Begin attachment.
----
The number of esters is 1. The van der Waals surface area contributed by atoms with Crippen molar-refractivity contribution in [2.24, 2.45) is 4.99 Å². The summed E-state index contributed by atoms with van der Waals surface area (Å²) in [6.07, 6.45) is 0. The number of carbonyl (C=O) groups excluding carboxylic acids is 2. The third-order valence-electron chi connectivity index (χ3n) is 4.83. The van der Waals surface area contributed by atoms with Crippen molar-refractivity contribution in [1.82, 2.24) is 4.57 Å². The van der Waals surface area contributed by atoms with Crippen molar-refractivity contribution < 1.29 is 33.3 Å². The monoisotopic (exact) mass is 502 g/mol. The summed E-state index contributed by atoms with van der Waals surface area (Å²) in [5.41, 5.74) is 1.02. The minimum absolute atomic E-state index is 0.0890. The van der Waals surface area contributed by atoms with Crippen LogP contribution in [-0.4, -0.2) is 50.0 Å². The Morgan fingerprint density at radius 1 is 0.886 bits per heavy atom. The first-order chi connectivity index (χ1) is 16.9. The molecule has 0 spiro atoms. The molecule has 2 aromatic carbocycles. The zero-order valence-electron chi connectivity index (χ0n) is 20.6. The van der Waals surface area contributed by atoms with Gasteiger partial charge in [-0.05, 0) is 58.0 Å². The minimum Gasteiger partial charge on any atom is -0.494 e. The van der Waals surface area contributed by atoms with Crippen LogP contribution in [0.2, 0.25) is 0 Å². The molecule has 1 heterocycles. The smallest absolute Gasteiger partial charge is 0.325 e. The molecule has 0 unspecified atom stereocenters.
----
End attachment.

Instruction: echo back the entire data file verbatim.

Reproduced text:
The number of esters is 1. The van der Waals surface area contributed by atoms with Crippen molar-refractivity contribution in [2.24, 2.45) is 4.99 Å². The summed E-state index contributed by atoms with van der Waals surface area (Å²) in [6.07, 6.45) is 0. The number of carbonyl (C=O) groups excluding carboxylic acids is 2. The third-order valence-electron chi connectivity index (χ3n) is 4.83. The van der Waals surface area contributed by atoms with Crippen molar-refractivity contribution in [1.82, 2.24) is 4.57 Å². The van der Waals surface area contributed by atoms with Crippen molar-refractivity contribution < 1.29 is 33.3 Å². The monoisotopic (exact) mass is 502 g/mol. The summed E-state index contributed by atoms with van der Waals surface area (Å²) in [5.41, 5.74) is 1.02. The minimum absolute atomic E-state index is 0.0890. The van der Waals surface area contributed by atoms with Crippen LogP contribution in [-0.4, -0.2) is 50.0 Å². The Morgan fingerprint density at radius 1 is 0.886 bits per heavy atom. The first-order chi connectivity index (χ1) is 16.9. The molecule has 0 spiro atoms. The molecule has 2 aromatic carbocycles. The zero-order valence-electron chi connectivity index (χ0n) is 20.6. The van der Waals surface area contributed by atoms with Gasteiger partial charge in [-0.05, 0) is 58.0 Å². The minimum Gasteiger partial charge on any atom is -0.494 e. The van der Waals surface area contributed by atoms with Crippen LogP contribution in [0.2, 0.25) is 0 Å². The molecule has 1 heterocycles. The smallest absolute Gasteiger partial charge is 0.325 e. The molecule has 0 unspecified atom stereocenters.